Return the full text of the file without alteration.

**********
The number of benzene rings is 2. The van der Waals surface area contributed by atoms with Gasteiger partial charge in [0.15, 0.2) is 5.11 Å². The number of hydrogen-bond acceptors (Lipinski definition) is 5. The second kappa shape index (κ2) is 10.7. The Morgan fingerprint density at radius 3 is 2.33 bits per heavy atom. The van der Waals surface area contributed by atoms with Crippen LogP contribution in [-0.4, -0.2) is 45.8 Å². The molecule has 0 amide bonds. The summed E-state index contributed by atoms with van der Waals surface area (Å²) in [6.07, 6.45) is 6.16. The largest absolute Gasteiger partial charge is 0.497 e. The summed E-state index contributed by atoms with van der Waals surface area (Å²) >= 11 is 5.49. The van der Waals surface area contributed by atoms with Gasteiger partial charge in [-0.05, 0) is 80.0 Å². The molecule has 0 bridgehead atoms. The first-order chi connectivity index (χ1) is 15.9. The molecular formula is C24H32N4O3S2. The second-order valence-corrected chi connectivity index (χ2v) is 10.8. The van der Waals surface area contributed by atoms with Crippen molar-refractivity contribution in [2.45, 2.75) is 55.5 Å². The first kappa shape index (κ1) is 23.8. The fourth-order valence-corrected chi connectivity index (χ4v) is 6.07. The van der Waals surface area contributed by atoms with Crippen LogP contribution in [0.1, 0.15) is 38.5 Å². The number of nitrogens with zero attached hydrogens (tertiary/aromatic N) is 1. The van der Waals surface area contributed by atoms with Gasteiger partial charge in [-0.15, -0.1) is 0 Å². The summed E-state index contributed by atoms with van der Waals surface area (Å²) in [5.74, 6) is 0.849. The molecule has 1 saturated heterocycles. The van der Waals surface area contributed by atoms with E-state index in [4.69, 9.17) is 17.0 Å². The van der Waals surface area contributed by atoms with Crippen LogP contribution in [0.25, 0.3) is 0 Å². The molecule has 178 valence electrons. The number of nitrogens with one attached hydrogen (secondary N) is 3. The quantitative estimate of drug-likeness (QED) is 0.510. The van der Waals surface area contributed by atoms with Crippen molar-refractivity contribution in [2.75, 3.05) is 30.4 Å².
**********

The number of benzene rings is 2. The van der Waals surface area contributed by atoms with Gasteiger partial charge in [0.15, 0.2) is 5.11 Å². The number of hydrogen-bond acceptors (Lipinski definition) is 5. The second kappa shape index (κ2) is 10.7. The Morgan fingerprint density at radius 3 is 2.33 bits per heavy atom. The van der Waals surface area contributed by atoms with Crippen LogP contribution in [-0.4, -0.2) is 45.8 Å². The molecule has 0 amide bonds. The summed E-state index contributed by atoms with van der Waals surface area (Å²) in [6.07, 6.45) is 6.16. The largest absolute Gasteiger partial charge is 0.497 e. The summed E-state index contributed by atoms with van der Waals surface area (Å²) >= 11 is 5.49. The van der Waals surface area contributed by atoms with Gasteiger partial charge in [-0.05, 0) is 80.0 Å². The molecule has 0 bridgehead atoms. The first-order chi connectivity index (χ1) is 15.9. The molecular formula is C24H32N4O3S2. The second-order valence-corrected chi connectivity index (χ2v) is 10.8. The van der Waals surface area contributed by atoms with Crippen molar-refractivity contribution in [2.45, 2.75) is 55.5 Å². The first kappa shape index (κ1) is 23.8. The fourth-order valence-corrected chi connectivity index (χ4v) is 6.07. The van der Waals surface area contributed by atoms with Crippen LogP contribution in [0.1, 0.15) is 38.5 Å². The number of nitrogens with zero attached hydrogens (tertiary/aromatic N) is 1. The van der Waals surface area contributed by atoms with Gasteiger partial charge in [-0.15, -0.1) is 0 Å². The summed E-state index contributed by atoms with van der Waals surface area (Å²) in [5.74, 6) is 0.849. The molecule has 1 saturated heterocycles. The van der Waals surface area contributed by atoms with E-state index in [4.69, 9.17) is 17.0 Å². The van der Waals surface area contributed by atoms with Crippen LogP contribution in [0.25, 0.3) is 0 Å². The molecule has 178 valence electrons. The number of nitrogens with one attached hydrogen (secondary N) is 3. The quantitative estimate of drug-likeness (QED) is 0.510. The van der Waals surface area contributed by atoms with Crippen molar-refractivity contribution in [2.75, 3.05) is 30.4 Å².